Certainly that number isn’t all on Gattis, but it’s still an area of concern. Offensively, Gattis should be able to fill the void, but it’s how much he’s able to replicate McCann’s value on defense that will be pivotal.
The Braves carried three catchers last season with McCann, Gattis and Gerald Laird, pushing that number to four with the September call-up of Christian Bethancourt.
They look to be following a similar plan in trading for Ryan Doumit, who was acquired from the Twins for pitching prospect Sean Gilmartin.
Laird — who is the final year of his two-year contract — should serve as Gattis’ primary backup and while he’s a solid hitter (.281/.367./.372 in ’13), the 11-year veteran’s key contribution may be in helping along young pitchers.
Manager Fredi Gonzalez tried to avoid pairing up Gattis with any of the young starters. Laird caught then-rookie Julio Teheran in 12 of his 30 starts, with and McCann drawing 17 and it was similar with Alex Wood (six of his starts were with McCann and four with Laird) and David Hale (both games had McCann behind the plate). Meanwhile, Gattis caught Teheran once and Wood.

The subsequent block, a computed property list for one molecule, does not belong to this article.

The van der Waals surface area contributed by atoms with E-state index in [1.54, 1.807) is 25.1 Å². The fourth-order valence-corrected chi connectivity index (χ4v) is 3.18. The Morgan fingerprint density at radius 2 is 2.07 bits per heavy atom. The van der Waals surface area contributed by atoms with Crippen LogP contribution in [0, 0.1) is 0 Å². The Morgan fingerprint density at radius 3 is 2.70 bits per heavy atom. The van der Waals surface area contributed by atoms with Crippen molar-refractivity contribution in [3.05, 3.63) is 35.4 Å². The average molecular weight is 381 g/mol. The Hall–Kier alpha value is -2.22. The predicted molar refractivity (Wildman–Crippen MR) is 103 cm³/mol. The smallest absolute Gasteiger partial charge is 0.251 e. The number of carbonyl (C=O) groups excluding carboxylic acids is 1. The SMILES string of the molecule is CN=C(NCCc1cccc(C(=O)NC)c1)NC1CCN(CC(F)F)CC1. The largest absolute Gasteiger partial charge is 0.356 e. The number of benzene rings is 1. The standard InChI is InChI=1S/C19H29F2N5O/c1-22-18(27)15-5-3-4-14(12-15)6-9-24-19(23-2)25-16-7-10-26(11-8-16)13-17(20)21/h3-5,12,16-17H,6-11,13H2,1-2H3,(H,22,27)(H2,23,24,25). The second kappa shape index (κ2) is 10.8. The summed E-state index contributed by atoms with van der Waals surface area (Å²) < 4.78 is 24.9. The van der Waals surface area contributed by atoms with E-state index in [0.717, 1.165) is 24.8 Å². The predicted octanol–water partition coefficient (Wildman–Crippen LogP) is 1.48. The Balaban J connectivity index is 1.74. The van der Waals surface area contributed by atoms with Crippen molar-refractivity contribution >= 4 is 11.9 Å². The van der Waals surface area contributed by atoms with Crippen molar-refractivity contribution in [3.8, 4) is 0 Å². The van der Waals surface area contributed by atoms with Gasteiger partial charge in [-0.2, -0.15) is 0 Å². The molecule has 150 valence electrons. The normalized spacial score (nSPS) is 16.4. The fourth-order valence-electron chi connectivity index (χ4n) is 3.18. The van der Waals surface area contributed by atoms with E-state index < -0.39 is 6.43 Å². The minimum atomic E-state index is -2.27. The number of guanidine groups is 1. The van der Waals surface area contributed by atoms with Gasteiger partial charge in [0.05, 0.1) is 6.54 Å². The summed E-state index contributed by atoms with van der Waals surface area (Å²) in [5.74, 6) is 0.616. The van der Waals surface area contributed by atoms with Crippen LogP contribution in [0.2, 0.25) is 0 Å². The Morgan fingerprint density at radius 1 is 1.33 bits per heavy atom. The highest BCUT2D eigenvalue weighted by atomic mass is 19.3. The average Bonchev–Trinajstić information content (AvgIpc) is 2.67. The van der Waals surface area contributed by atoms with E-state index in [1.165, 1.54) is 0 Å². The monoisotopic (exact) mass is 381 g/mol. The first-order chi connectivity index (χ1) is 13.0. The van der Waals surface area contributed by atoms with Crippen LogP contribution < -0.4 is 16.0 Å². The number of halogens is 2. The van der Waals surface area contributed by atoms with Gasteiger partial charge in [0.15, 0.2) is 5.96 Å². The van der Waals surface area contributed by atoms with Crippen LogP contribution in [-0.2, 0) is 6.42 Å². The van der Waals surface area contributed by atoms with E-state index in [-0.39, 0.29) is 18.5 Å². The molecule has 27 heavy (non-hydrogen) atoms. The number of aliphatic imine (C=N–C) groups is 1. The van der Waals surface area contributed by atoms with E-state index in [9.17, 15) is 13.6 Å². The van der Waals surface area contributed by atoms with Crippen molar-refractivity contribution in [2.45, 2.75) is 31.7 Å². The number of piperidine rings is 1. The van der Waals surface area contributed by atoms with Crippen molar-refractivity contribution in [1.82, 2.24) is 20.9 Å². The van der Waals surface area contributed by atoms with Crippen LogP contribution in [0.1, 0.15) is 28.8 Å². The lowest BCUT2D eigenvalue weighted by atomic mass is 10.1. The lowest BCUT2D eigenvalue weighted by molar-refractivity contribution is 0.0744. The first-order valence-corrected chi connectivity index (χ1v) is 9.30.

Considering the relative youth of Teheran (34 career starts), likely rotation member Wood (11 starts) and wild-card Hale (two), Laird may their personal catchers this season while also being used to give Gattis a day off.
Doumit’s attractiveness lies with his versatility, as the 32-year-old has 502 starts at catcher, 89 in right field, 32 at first base and 16 in left field (or as general manager Frank Wren put it "he was really almost two players in one"). He’s not a strong defensive presence behind the plate, averaging a minus-0.8 RPP the past six seasons.
With the Braves declining the option on Reed Johnson, Doumit can provide a bat off the bench, hitting .262 (28 for 107) as a pinch hitter. He’s also at his best against righties (.270/.330/.454)
At the minimum, he’s a super sub, but he adds depth and inexpensive ($3.5 million) insurance should something happen to Gattis or Laird.
Long touted as the Braves catcher of the future, Christian Bethancourt (the franchise’s second-ranked prospect per Baseball America) appears headed for another season of seasoning.
The 22-year-old hit .277/.305/.436 last year in Double-A Mississippi with 21 HRs and 45 RBIs (both career highs).
Those numbers are key given it is Bethancourt’s offense, not a defense which is often compared to Yadier Molina, that’s been his biggest deficiency.
Without a rash of injuries to the position it’s likely Bethancourt will spend the year with Triple-A Gwinnett, then earning a trip back to Atlanta as a September call-up.
But chances are it’s the last offseason that we’ll be left wondering when he’ll finally make the big-league roster.
Neither Laird or Doumit are under contract for next season, creating the possibility for an intriguing battle between Gattis and Bethancourt that could wage throughout the ’15 season.